This is Part 1 of the Body of the Declaration. It's the section where Jefferson gets to flex his lawyer muscles by listing 27 grievances against the British crown. This is the specific proof of their right to rebellion:

He has obstructed the administration of justice...

For imposing taxes on us without our consent...

For suspending our own legislatures...

For quartering large bodies of armed troops among us...

Again, Congress presented these “causes which impel them to separation" in universal terms to appeal to an international audience. It's like they were saying, by joining our fight you'll be joining mankind's overall fight against tyranny.

Step 4 is demonstrating the actions you took I really tried to make this relationship work, and here's how...

This is Part 2 of the Body. It explains how the colonists attempted to plead their case directly to the British people, only to have the door slammed in their face:

In every stage of these Oppressions We have Petitioned for Redress in the most humble terms: Our repeated Petitions have been answered only by repeated injury...

They too have been deaf to the voice of justice... We must, therefore... hold them, as we hold the rest of mankind, Enemies in War, in Peace Friends.

This basically wrapped up America's argument for independence — we haven't been treated justly, we tried to talk to you about it, but since you refuse to listen and things are only getting worse, we're done here.

Step 5 is stating your intent — So, I think it's best if we go our separate ways. And my decision is final...

This is the powerful Conclusion. If people know any part of the Declaration besides the Preamble, this is it:

...that all political connection between them and the State of Great Britain, is and ought to be totally dissolved...

They left no room for doubt. The relationship was over, and America was going to reboot, on its own, with all the rights of an independent nation.

And for the support of this Declaration, with a firm reliance on the protection of divine Providence, we mutually pledge to each other our Lives, our Fortunes and our sacred Honor.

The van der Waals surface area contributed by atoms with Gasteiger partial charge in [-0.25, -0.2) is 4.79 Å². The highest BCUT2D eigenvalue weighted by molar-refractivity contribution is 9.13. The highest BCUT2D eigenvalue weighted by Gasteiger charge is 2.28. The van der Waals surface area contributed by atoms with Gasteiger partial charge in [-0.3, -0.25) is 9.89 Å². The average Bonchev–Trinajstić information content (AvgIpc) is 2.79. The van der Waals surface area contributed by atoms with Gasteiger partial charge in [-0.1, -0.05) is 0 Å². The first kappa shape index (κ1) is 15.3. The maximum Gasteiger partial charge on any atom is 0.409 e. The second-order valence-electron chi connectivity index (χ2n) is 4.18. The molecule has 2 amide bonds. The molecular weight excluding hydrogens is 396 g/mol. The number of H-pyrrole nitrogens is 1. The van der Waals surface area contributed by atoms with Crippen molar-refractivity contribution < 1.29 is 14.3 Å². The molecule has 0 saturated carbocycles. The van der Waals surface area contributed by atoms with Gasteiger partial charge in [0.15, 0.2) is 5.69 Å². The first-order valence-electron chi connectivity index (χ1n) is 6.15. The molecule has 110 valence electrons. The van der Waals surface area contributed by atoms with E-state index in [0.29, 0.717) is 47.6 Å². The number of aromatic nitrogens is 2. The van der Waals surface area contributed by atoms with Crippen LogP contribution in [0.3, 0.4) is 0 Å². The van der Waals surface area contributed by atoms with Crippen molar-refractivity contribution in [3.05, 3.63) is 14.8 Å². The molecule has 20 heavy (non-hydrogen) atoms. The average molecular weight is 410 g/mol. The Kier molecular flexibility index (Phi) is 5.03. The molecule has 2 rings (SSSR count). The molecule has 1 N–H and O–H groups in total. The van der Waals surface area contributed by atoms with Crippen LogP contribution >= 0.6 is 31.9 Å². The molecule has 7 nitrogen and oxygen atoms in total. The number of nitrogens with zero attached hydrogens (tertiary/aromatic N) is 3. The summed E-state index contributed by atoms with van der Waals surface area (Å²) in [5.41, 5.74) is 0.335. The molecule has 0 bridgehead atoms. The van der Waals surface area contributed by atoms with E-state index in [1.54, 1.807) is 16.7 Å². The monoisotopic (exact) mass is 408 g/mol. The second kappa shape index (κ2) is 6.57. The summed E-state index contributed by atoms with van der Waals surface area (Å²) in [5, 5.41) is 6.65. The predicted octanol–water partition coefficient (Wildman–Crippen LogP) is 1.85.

The message was clear — this was no pitchfork mob. These were serious men who had carefully thought through the issues before taking action. They were putting everything on the line for this cause.

The Declaration of Independence is a landmark in the history of democracy because it was the first formal statement of a people announcing their right to choose their own government. That seems so obvious to us now, but in 1776 it was radical and unprecedented.

In 1825, Jefferson wrote that the purpose of the Declaration was “not to find out new principles, or new arguments, never before thought of… but to place before mankind the common sense of the subject, in terms so plain and firm… to justify ourselves in the independent stand we are compelled to take."

You're not going to do better than the Declaration of Independence. Sure, it worked as a means of breaking away from Great Britain, but its genius is that its principles of equality, inherent rights, and self-government work for all time — as long as we actually know and pursue those principles.

On June 7, 1776, the Second Continental Congress met in Philadelphia at the Pennsylvania State House, better known today as Independence Hall. Virginia delegate Richard Henry Lee introduced a motion calling for the colonies' independence. The “Lee Resolution" was short and sweet:

Resolved, That these United Colonies are, and of right ought to be, free and independent States, that they are absolved from all allegiance to the British Crown, and that all political connection between them and the State of Great Britain is, and ought to be, totally dissolved.

Intense debate followed, and the Congress voted 7 to 5 (with New York abstaining) to postpone a vote on Lee's Resolution. They called a recess for three weeks. In the meantime, the delegates felt they needed to explain what they were doing in writing. So, before the recess, they appointed a five-man committee to come up with a formal statement justifying a break with Great Britain. They appointed two men from New England — Roger Sherman and John Adams; two from the middle colonies — Robert Livingston and Benjamin Franklin; and one Southerner — Thomas Jefferson. The responsibility for writing what would become the Declaration of Independence fell to Jefferson.